To understand the historical and contemporary context of the CIA/DoD relationship, MAJ David Oakley drew on secondary sources for his initial academic research, which he supplemented with personal interviews, government documents, and written first-person accounts. His interviewees include two former chairmen of the United States Senate Select Committee on Intelligence and previous and current DoD and CIA leaders. Although the CIA and DoD relationship expanded significantly following the 9/11 terrorist attacks, its foundation was laid 10 years earlier in the aftermath of Operation Desert Storm and the twilight glow of the Cold War. During this period, congressional policy decisions and organizational changes within both institutions increased the communication and liaison partnerships between the CIA and DoD, which enabled greater interoperability after 1992. These changes established conditions that have promoted the blossoming of the relationship since 2001.

Persistent Engagement in Colombia
by Mark Moyar, Hector Pagan, and Wil R. Griego
Issue Date: June 2014

In this monograph, Dr. Mark Moyar, Brigadier General (retired) Hector Pagan, and Lieutenant Colonel (retired) Wil R. Griego analyze U.S. Special Operations Forces' (SOF) assistance to Colombia in the context of decades of counterinsurgency and counternarcotics operations. While the case of Colombia is often cited as an exemplar of global SOF foreign engagement, the details of the engagement and the reasons for its success have not previously been addressed in a scholarly publication. This study represents the first comprehensive analysis of the persistent SOF engagement in Colombia. It draws on the collective wisdom of numerous U.S. and Colombian government personnel, and the authors' own decades of experience in Colombia and other countries where the United States has undertaken prolonged partnership. This monograph provides insights that should be valuable to any special operators involved in capacity-building endeavors. It also demonstrates once more the value of SOF in advancing U.S. security objectives through a global SOF network.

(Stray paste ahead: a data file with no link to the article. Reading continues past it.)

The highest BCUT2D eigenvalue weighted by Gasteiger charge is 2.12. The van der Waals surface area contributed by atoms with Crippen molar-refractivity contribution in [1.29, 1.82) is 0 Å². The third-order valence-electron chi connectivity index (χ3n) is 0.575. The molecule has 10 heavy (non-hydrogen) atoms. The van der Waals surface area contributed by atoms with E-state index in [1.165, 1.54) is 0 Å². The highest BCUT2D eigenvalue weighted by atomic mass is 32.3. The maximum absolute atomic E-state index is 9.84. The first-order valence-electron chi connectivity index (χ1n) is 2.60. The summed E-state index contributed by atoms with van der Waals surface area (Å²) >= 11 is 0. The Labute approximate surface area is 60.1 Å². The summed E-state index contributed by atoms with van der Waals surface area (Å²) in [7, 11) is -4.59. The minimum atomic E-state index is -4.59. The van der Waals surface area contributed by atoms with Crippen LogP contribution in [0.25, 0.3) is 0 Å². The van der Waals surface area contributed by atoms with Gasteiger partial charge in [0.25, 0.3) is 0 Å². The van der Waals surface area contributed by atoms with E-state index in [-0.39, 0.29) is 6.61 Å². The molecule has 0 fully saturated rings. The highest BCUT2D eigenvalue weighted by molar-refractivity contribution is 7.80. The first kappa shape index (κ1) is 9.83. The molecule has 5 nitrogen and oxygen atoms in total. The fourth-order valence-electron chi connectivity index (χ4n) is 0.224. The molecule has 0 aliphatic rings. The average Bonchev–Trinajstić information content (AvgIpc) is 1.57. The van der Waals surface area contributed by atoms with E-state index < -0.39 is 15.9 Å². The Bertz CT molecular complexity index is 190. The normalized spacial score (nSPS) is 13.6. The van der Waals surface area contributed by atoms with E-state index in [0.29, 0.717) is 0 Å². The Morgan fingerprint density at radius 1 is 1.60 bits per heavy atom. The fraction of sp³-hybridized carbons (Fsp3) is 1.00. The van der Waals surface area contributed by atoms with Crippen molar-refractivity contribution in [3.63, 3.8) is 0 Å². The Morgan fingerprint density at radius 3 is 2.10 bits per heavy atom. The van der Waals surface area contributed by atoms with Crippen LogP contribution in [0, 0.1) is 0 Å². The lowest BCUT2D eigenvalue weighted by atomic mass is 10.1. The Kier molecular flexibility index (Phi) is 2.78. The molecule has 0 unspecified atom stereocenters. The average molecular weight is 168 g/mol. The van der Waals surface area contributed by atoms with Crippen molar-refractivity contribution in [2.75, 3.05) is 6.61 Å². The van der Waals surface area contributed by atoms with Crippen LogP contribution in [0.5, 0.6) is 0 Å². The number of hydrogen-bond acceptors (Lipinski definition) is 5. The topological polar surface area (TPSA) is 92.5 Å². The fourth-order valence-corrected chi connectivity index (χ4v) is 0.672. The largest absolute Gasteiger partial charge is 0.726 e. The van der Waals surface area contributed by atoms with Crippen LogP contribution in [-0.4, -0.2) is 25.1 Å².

U.S. Military Deployments to Africa: Lessons from the Hunt for Joseph Kony and the Lord's Resistance Army
by James J.F. Forest
Issue Date: July 2014

Dr. James Forest's monograph explores lessons and observations from the recent U.S. SOF effort to help Ugandan and other African regional forces locate and apprehend Joseph Kony and members of the violent insurgent group, the Lord's Resistance Army (LRA). Dr. Forest examines the context behind the decision to deploy U.S. military advisors to the region and the significant public pressure placed on the Barack Obama administration to help stop the LRA's depredations. The author identifies four themes as important for the success or failure of future U.S. military deployments to sub-Saharan Africa: (1) preparations and logistics, (2) perceptions and expectations management, (3) partnerships and relationship management, and (4) policy and politics. He argues that in the case of Uganda it is critical that any successes derived from collaborative operations must be owned by the Ugandans. Dr. Forest's concluding chapter offers some thoughts about further research and implications for policy and SOF education. This report makes a meaningful contribution to the effectiveness of future U.S. SOF teams deploying to sub-Saharan Africa.